The phenomenon, called protein methylation, has added a new dimension in our understanding of how genes and other aspects of the cell are regulated, explained Marcey L. Waters, principal investigator of the project and professor in the department of chemistry in UNC’s College of Arts and Sciences. Proteins are modified with these chemical tags, which in turn change their behavior in ways that are important for turning on or off their functions.
“However, protein methylation is challenging to study,” said Waters, “largely because we lack the right tools to study it. The goal of this grant is to help us develop the tools to better characterize this phenomenon – how many proteins are methylated in different cells, what happens when protein methylation goes awry, and how this influences other chemical interactions that regulate gene expression.”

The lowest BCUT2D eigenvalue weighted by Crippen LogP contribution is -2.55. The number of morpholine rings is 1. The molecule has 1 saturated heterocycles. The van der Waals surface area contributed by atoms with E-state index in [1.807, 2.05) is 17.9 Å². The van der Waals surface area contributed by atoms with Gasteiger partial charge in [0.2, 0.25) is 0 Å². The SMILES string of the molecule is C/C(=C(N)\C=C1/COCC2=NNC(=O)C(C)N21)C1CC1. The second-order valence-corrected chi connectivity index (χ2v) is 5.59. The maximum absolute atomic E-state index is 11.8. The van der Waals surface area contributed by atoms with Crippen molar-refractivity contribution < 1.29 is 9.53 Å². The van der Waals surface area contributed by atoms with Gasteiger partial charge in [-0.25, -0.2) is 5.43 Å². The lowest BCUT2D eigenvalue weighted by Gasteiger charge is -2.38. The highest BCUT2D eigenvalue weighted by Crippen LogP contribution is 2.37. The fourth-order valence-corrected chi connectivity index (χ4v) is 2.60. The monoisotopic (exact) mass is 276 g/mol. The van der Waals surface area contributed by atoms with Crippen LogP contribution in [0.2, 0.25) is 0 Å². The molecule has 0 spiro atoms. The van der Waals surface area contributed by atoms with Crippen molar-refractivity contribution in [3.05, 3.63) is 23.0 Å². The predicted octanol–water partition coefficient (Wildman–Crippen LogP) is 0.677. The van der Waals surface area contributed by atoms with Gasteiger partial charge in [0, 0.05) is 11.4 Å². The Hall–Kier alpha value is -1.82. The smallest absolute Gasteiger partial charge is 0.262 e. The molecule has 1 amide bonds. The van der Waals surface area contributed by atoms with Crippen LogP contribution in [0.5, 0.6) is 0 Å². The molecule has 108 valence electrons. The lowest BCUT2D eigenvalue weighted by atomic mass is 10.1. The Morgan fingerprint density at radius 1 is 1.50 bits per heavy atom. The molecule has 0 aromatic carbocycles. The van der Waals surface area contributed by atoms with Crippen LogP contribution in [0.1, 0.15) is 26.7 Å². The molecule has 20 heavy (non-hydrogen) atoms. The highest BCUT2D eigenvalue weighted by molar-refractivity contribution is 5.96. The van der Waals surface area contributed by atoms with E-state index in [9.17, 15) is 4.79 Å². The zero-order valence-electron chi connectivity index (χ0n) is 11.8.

The new tools will provide researchers with a map of these chemical tags and the patterns with which these tags decorate the surface of different proteins. A visual and/or chemical representation of these patterns may provide breakthrough insights into why certain cells become diseased while others stay healthy. Furthermore, Waters and her co-principal investigators, Drs. Brian D. Strahl and Xian Chen, associate professors in the department of biochemistry and biophysics in UNC’s School of Medicine, plan to use these new tools to pinpoint precisely which molecular interactions within cells break down and lead to disease. This could open the door to the development of highly specific and targeted therapies.
“Mapping differences in the protein methylation process in normal and diseased cells may provide key information for the development of future treatments,” said Waters.
Drs. Chen and Strahl are also members of the UNC Lineberger Comprehensive Cancer Center.